Saturday, December 1, 2012
Jacket flies, Tar Heels prevail
By Robbi Pickeral
CHAPEL HILL, N.C. -- North Carolina senior Dexter Strickland has witnessed coach Roy Williams’ jacket-shedding, clipboard-spiking, marker-obliterating sideline meltdowns before. But, he said, he just didn’t know it was going to happen this time.
With 13 minutes, 16 seconds left Saturday at the Smith Center, Williams got livid when the combo guard -- making his first start at point guard for injured freshman Marcus Paige -- failed to pick up UAB ball handler Terence Jones and the Tar Heels’ defense failed once again, allowing Jones to bury a 3-pointer to cut UNC’s lead to seven points.
Strickland and his teammates responded well, using the fire lit under them to attack the basket, swish 3-pointers and shoot a sizzling 71.9 percent in the second half en route to a 102-84 victory.
But it was another sign that the 14th-ranked Tar Heels, which will likely fall out of the polls Monday after being blown out by No. 1 Indiana earlier this week, are still a work in progress.
"If I say pick up the other team’s point guard at the 10-second line, that’s what I mean," Williams said. “It’s an easy deal. If I tell my 3-year-old grandson to pick that cup up, my guess is he’ll probably pick it up. And that’s all the crap it is -- do what I tell you to do. And besides, I was really hot."
He was joking about the temperature. But he was rather heated in other ways.
This wasn’t supposed to be a tough test for a team whose intestinal fortitude was questioned after falling behind by as many as 29 points during a loss to Butler a week ago then getting smashed by the Hoosiers on Tuesday night. But the Tar Heels made it one.
It didn’t help that Paige jammed his left shoulder in practice Friday, limiting him to sitting on the bench in his uniform, or that UAB was so familiar with UNC’s offense, because first-year coach Jerod Haase spent the previous nine seasons as a Tar Heels assistant.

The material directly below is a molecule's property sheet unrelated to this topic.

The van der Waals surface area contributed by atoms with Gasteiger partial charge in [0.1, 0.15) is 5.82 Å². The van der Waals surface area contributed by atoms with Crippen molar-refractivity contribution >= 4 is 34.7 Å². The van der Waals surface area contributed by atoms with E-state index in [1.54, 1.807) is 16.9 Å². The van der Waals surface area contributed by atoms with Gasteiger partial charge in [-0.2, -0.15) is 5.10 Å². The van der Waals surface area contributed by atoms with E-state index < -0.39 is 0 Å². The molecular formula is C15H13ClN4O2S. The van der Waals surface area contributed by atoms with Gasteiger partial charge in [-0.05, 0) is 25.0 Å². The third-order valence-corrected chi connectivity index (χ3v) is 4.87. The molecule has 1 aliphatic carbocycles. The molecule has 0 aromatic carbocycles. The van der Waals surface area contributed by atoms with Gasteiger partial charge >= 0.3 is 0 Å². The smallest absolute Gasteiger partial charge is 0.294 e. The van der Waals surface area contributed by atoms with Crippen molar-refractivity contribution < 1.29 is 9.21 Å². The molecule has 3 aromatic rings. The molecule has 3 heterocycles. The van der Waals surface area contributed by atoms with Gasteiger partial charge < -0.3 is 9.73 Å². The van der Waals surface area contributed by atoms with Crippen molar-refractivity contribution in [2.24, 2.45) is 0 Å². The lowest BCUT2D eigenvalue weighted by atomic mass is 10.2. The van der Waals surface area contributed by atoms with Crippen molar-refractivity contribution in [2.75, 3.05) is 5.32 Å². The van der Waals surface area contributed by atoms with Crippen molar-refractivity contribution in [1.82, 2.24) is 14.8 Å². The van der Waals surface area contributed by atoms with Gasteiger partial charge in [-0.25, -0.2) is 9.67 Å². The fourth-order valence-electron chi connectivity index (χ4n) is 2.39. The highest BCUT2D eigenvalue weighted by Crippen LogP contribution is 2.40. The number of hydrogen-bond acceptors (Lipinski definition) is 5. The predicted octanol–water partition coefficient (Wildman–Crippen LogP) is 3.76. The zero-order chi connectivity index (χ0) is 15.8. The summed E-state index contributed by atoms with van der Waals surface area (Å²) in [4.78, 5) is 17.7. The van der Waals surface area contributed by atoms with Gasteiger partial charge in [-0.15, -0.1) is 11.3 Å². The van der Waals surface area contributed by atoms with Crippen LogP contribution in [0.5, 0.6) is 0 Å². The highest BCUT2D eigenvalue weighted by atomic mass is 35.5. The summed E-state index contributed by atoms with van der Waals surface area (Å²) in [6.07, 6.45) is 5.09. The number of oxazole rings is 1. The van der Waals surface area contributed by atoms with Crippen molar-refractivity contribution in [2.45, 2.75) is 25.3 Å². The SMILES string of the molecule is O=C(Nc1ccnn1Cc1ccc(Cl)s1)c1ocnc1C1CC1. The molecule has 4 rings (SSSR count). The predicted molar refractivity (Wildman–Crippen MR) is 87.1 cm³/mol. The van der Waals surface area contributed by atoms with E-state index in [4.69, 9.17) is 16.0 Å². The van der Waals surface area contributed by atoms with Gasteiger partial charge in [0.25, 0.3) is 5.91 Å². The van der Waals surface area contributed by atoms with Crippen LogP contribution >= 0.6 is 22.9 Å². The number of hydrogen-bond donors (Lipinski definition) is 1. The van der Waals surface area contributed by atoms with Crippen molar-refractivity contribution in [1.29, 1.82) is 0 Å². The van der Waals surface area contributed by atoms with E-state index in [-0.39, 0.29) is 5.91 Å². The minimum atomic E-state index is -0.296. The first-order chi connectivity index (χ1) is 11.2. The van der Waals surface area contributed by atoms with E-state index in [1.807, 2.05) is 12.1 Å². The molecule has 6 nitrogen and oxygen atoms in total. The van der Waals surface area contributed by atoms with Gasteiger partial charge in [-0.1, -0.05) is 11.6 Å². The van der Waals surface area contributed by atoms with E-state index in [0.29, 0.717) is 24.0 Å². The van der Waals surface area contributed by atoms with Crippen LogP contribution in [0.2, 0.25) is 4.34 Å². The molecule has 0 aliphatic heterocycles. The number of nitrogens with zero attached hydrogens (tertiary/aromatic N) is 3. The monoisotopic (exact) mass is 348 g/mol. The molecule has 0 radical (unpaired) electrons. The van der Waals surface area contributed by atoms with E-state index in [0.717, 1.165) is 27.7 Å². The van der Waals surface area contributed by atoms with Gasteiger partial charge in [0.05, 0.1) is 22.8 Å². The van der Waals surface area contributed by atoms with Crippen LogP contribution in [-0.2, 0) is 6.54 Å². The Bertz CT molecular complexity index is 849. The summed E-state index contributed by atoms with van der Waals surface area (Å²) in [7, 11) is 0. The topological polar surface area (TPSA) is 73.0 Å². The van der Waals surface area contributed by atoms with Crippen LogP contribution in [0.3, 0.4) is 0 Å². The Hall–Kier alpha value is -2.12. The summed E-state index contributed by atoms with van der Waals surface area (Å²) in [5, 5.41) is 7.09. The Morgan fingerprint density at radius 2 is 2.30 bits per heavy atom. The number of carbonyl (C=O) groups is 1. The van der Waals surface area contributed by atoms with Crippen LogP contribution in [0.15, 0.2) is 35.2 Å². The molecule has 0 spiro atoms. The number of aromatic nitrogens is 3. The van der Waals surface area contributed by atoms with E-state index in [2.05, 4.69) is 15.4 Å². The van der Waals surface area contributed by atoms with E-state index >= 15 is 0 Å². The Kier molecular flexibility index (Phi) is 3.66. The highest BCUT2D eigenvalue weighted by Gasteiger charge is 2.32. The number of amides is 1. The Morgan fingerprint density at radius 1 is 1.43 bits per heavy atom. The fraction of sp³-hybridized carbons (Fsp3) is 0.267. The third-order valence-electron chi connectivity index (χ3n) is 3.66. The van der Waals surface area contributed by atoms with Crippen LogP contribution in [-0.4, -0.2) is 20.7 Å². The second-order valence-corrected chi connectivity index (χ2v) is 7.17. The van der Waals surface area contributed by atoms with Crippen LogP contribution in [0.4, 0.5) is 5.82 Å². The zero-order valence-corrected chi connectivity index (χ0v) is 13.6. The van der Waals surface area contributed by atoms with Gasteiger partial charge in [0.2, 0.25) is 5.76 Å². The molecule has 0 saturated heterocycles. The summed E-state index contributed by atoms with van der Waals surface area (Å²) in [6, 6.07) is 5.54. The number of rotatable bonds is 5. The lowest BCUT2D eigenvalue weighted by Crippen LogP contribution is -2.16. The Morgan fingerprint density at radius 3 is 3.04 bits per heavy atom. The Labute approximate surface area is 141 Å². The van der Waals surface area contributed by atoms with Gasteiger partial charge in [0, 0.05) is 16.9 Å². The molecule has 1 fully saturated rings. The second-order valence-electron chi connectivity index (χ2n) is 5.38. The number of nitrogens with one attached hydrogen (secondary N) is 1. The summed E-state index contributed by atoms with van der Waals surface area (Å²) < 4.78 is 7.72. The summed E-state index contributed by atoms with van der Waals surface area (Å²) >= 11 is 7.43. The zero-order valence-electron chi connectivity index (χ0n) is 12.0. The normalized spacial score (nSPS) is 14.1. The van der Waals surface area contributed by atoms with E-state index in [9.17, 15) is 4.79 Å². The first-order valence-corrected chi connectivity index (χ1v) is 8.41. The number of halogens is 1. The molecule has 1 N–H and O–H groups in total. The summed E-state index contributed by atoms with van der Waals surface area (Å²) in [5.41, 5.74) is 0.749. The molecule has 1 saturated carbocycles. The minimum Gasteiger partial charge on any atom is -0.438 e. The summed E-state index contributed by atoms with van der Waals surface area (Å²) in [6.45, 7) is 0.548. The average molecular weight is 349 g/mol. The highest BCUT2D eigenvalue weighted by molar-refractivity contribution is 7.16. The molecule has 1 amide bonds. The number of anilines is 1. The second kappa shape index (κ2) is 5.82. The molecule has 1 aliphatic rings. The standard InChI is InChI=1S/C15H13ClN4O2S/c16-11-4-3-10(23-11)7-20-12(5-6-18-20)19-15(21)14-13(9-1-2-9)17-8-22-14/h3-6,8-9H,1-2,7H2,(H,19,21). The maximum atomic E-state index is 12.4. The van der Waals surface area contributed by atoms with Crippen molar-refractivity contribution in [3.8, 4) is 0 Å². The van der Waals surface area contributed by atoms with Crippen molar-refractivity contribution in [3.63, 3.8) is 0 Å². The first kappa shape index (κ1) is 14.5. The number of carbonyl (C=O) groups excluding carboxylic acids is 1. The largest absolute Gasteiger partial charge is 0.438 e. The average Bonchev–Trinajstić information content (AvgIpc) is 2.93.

But it didn’t excuse the fact that UNC was so discombobulated early, allowing the Blazers to come back seemingly every time the Tar Heels got a bit of a cushion. UNC took a 35-21 lead with 2:01 left in the first half, for instance, only watch UAB whittle it down with an 8-0 run end the half and a 4-0 run to open the second half, cutting the advantage to 35-33.
Leslie McDonald, who had a career-high 24 points, felt he "couldn't miss" during UNC's victory.
"I can’t make any excuses," Strickland said. "We just have to do better and work as a team. All five guys have to get back and play good team basketball."
The Tar Heels made up for their defensive lapses with offensive cohesion in the second half. Forward James Michael McAdoo (15 points, 12 rebounds) started working the lane; Strickland (11 points, career-high nine assists) -- particularly after Williams’ jacket toss -- started attacking the basket; guard P.J. Hairston (16 points), who was 0-for-5 in the first half, started connecting.
But most impressive was junior Leslie McDonald, who scored 18 of his career-high 24 points after the break.
"In my head, honestly, I couldn’t miss," said McDonald, who finished 7-for-11 overall and 5-for-8 from 3-point land. "Every shot I thought was going in."
Forward Jordan Swing led UAB with 21 points as his team shot 47.7 percent in the second half. The Tar Heels countered with a 23-for-32 second half that marked their highest shooting percentage in a half since making 73.5 percent of their shots versus Arkansas in the second round of the NCAA tournament in 2008.
In many ways, and despite his "wacko" moment, Williams said he was pleased with the way his team responded to its 24-point loss to Indiana.
"Except for the defensive end of the floor," he said. "The fans are even wondering why they’re getting six shots, that kind of stuff. We’ve got to get better."
Or else Strickland & Co. may just see that jacket fly a bit more.
"I did not see it coming," Strickland said about his coach's meltdown, "but I’ve seen it before. I definitely saw it my freshman year when we had that horrible season.
"We definitely have to do better as a team as far as -- he gets mad at the little mistakes we go over in practice, and when he has to repeat himself, that’s when he’s at his [angriest]. We’ve just got to get better as a team, get back on defense, just do a better job overall."